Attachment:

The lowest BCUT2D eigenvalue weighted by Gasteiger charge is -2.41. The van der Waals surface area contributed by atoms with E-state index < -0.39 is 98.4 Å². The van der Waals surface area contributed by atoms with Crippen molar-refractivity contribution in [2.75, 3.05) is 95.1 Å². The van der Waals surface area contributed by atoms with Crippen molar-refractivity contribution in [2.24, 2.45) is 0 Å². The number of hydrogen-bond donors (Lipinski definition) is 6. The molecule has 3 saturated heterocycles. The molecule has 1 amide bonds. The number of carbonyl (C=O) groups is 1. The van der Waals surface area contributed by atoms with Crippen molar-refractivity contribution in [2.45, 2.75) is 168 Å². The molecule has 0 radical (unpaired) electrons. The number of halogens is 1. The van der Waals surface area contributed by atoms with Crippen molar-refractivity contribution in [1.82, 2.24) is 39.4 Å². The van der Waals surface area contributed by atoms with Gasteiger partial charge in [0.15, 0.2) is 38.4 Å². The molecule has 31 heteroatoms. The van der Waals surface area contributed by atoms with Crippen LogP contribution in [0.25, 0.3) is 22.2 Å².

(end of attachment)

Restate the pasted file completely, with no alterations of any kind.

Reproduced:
The lowest BCUT2D eigenvalue weighted by Gasteiger charge is -2.41. The van der Waals surface area contributed by atoms with E-state index < -0.39 is 98.4 Å². The van der Waals surface area contributed by atoms with Crippen molar-refractivity contribution in [2.75, 3.05) is 95.1 Å². The van der Waals surface area contributed by atoms with Crippen molar-refractivity contribution in [2.24, 2.45) is 0 Å². The number of hydrogen-bond donors (Lipinski definition) is 6. The molecule has 3 saturated heterocycles. The molecule has 1 amide bonds. The number of carbonyl (C=O) groups is 1. The van der Waals surface area contributed by atoms with Crippen molar-refractivity contribution in [2.45, 2.75) is 168 Å². The molecule has 0 radical (unpaired) electrons. The number of halogens is 1. The van der Waals surface area contributed by atoms with Crippen molar-refractivity contribution in [1.82, 2.24) is 39.4 Å². The van der Waals surface area contributed by atoms with Gasteiger partial charge in [0.15, 0.2) is 38.4 Å². The molecule has 31 heteroatoms. The van der Waals surface area contributed by atoms with Crippen LogP contribution in [0.25, 0.3) is 22.2 Å².